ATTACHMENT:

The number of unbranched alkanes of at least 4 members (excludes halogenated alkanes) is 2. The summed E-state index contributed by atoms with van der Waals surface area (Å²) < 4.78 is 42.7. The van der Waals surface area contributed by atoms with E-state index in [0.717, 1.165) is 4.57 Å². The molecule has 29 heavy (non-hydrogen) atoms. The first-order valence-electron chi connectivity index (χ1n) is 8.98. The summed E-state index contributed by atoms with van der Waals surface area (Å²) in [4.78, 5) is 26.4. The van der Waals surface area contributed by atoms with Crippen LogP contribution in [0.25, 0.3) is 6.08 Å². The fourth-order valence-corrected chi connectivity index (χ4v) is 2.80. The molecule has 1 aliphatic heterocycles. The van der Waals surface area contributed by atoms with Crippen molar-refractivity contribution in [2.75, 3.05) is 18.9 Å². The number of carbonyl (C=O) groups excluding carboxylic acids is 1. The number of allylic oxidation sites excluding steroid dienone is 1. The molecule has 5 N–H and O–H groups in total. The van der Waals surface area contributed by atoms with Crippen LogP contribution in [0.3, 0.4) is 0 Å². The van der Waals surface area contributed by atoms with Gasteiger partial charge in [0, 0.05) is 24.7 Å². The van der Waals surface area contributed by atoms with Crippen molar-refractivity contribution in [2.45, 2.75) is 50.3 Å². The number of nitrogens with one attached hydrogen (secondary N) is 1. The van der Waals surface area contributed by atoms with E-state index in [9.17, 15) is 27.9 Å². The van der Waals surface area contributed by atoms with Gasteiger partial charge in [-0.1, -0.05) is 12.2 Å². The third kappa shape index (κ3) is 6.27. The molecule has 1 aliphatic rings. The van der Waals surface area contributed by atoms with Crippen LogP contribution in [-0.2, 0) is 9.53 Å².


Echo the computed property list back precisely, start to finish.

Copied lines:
The number of unbranched alkanes of at least 4 members (excludes halogenated alkanes) is 2. The summed E-state index contributed by atoms with van der Waals surface area (Å²) < 4.78 is 42.7. The van der Waals surface area contributed by atoms with E-state index in [0.717, 1.165) is 4.57 Å². The molecule has 29 heavy (non-hydrogen) atoms. The first-order valence-electron chi connectivity index (χ1n) is 8.98. The summed E-state index contributed by atoms with van der Waals surface area (Å²) in [4.78, 5) is 26.4. The van der Waals surface area contributed by atoms with Crippen LogP contribution in [0.25, 0.3) is 6.08 Å². The fourth-order valence-corrected chi connectivity index (χ4v) is 2.80. The molecule has 1 aliphatic heterocycles. The van der Waals surface area contributed by atoms with Crippen molar-refractivity contribution in [2.75, 3.05) is 18.9 Å². The number of carbonyl (C=O) groups excluding carboxylic acids is 1. The number of allylic oxidation sites excluding steroid dienone is 1. The molecule has 5 N–H and O–H groups in total. The van der Waals surface area contributed by atoms with Crippen LogP contribution in [0.3, 0.4) is 0 Å². The van der Waals surface area contributed by atoms with Gasteiger partial charge in [0, 0.05) is 24.7 Å². The van der Waals surface area contributed by atoms with Crippen molar-refractivity contribution in [2.45, 2.75) is 50.3 Å². The number of nitrogens with one attached hydrogen (secondary N) is 1. The van der Waals surface area contributed by atoms with E-state index in [9.17, 15) is 27.9 Å². The van der Waals surface area contributed by atoms with Gasteiger partial charge in [-0.1, -0.05) is 12.2 Å². The third kappa shape index (κ3) is 6.27. The molecule has 1 aliphatic rings. The van der Waals surface area contributed by atoms with Crippen LogP contribution in [-0.2, 0) is 9.53 Å².